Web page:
No matter what kind of company you lead, it’s inevitable that problems both large and small will impact your business. Without a proper plan in place to deal with these conflicts, you may find that a small issue could eventually turn into a full-blown crisis.

Being proactive is the key to nipping problems in the bud and keeping your team happy and productive. Below, 15 members of Forbes Coaches Council each detail one thing you can do to prep for internal or external conflict and avoid the dreaded “reactive” panic mode.

1. Be Open To Ideas

Our employees are often our best source of information. They see and deal with all the little things that can get in the way of delivering high-quality goods and services. It’s important for leaders to recognize that the best solutions can come from these folks and that they will see problems brewing before we will. It’s important to keep our finger on the pulse and be open to ideas. – Ed KrowEd Krow, LLC

2. Plan And Prepare With A Playbook

It’s important to mitigate risk within your organization, particularly regarding safety, security, crisis management and compliance-related issues. Prepare a procedural handbook or a guide to problem resolution that is reviewed periodically to ensure your team can handle the unexpected. In the absence of a playbook, ensure you designate a “go-to person” that can take the lead if necessary. – Debbie InceExecutive Talent Finders, Inc

3. Seek Out The Root Of The Problem

Leaders may assume that a small problem does not demand attention. However, it’s worthwhile to take a moment to sniff out the root cause. Asking a simple “Why?” can give an indication of how big or small the problem may actually be, e.g. why is this an issue or why is this coming up now? Getting into a habit of asking questions before dismissing an issue will help prevent issues from blowing up. – Monisha TotejaDynamic Speaking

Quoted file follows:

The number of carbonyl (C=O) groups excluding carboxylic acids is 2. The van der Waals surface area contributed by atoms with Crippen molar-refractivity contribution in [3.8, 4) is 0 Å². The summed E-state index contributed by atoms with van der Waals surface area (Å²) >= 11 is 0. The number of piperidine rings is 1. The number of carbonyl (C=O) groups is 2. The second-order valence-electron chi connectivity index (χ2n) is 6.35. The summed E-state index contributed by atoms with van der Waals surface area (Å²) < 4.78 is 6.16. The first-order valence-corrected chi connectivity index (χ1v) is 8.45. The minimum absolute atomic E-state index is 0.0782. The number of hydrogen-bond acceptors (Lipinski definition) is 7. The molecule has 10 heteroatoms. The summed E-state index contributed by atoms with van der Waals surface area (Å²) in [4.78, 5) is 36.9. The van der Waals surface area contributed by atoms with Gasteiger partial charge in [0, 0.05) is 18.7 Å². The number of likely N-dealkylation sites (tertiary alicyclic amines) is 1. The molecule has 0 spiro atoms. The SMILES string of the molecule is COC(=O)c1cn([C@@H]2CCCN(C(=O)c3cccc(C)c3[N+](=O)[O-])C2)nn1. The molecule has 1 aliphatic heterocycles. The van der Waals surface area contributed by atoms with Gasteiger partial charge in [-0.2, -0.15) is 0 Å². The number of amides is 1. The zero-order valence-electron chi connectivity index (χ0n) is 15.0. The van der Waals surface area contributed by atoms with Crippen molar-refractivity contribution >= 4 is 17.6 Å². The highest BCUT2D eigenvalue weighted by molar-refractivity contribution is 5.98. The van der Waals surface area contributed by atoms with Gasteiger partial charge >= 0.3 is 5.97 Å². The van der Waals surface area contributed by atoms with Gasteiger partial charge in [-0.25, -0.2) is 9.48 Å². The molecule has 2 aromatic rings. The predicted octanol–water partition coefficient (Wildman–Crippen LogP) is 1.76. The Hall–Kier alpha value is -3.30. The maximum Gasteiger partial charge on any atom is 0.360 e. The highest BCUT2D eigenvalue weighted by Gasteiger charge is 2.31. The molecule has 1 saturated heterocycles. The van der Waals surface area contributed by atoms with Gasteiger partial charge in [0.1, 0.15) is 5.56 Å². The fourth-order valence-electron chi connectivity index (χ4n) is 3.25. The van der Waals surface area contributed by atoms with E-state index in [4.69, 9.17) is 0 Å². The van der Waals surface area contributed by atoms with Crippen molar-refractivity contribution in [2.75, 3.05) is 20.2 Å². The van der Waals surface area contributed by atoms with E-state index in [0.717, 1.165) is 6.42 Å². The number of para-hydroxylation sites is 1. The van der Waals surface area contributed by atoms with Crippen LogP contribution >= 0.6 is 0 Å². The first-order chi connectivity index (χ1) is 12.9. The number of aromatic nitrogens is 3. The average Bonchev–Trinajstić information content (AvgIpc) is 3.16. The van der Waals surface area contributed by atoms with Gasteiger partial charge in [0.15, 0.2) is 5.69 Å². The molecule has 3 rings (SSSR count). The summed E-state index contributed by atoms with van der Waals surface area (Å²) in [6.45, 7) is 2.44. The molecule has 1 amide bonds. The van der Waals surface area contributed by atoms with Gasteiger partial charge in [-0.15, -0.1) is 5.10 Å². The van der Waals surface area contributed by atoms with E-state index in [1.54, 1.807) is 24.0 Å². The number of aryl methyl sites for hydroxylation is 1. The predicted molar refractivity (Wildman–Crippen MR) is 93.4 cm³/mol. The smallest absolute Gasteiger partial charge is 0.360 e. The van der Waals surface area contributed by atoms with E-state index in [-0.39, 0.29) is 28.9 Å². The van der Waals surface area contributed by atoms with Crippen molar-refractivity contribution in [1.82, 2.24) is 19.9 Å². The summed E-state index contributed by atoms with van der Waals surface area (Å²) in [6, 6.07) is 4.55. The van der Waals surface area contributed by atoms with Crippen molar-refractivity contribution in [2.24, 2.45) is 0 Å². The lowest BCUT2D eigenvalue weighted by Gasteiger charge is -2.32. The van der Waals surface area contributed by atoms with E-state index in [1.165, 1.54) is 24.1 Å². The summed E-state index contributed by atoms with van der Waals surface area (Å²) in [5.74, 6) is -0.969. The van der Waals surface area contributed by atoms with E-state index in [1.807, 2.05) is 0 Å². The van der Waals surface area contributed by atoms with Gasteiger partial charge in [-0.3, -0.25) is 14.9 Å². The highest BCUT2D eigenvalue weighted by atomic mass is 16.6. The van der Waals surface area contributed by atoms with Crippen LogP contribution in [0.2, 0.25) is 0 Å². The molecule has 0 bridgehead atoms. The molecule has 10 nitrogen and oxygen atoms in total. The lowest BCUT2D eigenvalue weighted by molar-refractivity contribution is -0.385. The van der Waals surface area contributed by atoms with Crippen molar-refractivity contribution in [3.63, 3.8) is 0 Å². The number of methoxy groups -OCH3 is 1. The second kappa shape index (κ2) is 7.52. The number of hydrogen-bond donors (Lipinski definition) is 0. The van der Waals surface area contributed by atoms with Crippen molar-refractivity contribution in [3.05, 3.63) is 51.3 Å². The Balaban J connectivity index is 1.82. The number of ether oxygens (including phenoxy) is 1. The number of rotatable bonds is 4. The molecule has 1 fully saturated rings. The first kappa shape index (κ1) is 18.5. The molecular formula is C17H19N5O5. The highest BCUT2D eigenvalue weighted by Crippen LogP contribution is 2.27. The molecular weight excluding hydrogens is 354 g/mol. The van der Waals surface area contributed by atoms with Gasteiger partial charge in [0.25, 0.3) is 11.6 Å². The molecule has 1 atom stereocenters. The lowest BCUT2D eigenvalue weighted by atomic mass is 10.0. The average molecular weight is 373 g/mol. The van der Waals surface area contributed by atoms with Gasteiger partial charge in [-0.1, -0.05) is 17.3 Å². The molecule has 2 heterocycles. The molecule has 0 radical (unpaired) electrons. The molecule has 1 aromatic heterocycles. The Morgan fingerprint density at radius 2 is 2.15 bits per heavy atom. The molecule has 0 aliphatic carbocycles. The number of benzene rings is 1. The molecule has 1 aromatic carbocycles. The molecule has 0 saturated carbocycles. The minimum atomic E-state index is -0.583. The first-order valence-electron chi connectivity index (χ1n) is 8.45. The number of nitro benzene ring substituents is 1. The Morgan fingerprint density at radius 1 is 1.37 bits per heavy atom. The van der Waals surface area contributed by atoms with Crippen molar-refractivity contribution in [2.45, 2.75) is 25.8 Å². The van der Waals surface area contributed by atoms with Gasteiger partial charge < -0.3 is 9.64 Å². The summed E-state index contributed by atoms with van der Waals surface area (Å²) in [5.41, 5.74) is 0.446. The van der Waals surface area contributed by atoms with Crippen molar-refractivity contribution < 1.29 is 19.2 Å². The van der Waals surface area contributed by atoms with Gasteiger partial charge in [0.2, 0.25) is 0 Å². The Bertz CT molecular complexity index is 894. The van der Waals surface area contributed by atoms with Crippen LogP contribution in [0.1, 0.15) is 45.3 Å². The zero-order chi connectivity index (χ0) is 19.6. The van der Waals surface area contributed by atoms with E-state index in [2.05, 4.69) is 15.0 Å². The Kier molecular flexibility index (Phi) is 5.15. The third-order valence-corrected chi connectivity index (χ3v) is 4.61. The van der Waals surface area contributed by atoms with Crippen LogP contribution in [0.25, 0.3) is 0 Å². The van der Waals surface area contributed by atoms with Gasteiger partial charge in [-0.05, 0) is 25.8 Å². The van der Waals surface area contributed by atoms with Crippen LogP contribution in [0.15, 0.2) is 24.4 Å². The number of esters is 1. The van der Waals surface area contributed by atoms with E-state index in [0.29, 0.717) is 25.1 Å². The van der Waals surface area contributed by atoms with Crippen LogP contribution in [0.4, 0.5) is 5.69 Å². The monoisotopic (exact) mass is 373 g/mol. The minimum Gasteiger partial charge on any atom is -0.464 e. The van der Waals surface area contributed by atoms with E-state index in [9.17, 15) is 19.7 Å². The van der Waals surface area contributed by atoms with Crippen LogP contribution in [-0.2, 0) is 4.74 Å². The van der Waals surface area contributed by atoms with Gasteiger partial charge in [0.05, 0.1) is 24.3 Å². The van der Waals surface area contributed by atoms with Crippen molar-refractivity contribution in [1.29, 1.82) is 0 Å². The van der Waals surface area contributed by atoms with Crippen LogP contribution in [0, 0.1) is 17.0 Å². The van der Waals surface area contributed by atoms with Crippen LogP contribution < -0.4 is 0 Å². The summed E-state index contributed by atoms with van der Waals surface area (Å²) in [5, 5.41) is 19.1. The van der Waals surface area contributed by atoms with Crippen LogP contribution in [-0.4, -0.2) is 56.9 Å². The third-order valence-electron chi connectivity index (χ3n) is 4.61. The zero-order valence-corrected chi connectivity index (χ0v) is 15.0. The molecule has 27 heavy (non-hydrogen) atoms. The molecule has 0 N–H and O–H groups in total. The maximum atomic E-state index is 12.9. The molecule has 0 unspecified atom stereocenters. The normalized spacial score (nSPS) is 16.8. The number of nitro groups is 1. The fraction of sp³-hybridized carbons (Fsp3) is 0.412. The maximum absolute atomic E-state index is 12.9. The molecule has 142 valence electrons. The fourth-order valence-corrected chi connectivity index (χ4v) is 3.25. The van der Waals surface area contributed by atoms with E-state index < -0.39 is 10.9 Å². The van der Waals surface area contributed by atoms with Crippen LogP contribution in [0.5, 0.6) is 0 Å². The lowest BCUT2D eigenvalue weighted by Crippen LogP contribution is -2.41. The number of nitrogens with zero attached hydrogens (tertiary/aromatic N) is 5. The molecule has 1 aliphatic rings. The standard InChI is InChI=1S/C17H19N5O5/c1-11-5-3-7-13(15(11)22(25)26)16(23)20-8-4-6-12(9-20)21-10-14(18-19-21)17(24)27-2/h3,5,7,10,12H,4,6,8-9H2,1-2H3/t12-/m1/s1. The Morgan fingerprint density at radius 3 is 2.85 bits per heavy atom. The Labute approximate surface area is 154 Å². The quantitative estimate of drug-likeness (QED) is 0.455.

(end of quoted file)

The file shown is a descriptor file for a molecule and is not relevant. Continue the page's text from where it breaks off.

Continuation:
4. Focus On Relationship Management, Not Crisis Management

Ask yourself three simple questions. How are my needs in this situation not being addressed right now? How are your needs not being met? Then think about the situation you are immersed in and how might those needs not be met? If you can identify the misalignment sooner than later, you may be more successful in diverting and resolving problems more quickly. – Christie CooperCooper Consulting Group

5. Engender And Expect Total Transparency

Leaders can find themselves in crisis mode due to the culture they have created, often unintentionally. If bad news or risk of bad news are not welcomed or perceived as a failure or miss, the leader might be unable to address it proactively. Building a culture with the expectation of “no surprises” versus “no issues without solutions” can make all the difference in the shift to proactivity. – Ann FarrellQuantum Endeavors, Inc.

6. Clear The Air On A Weekly Basis

Small problems that are swept under the table can become a major crisis. Make sure you have set aside time every week to “clear the air” and create a safe place for people to share what is bothering them so you can nip it in the bud before it is a crisis. Ask people to contribute solutions versus dictating only your idea. – John LivesayThe Pitch Whisperer

7. Learn To Trust Yourself First

Leaders don’t always have the necessary visionary qualities to be strategic. They can gain those skills by getting to know and trust their employees. This equates to first being open and trusting themselves. By doing so, the leader might just find employees who have hidden skills that enable the leader to be kept informed of potential issues before they become major problems. – Sandra HillNew Horizen Coaching & Professional Growth Advancement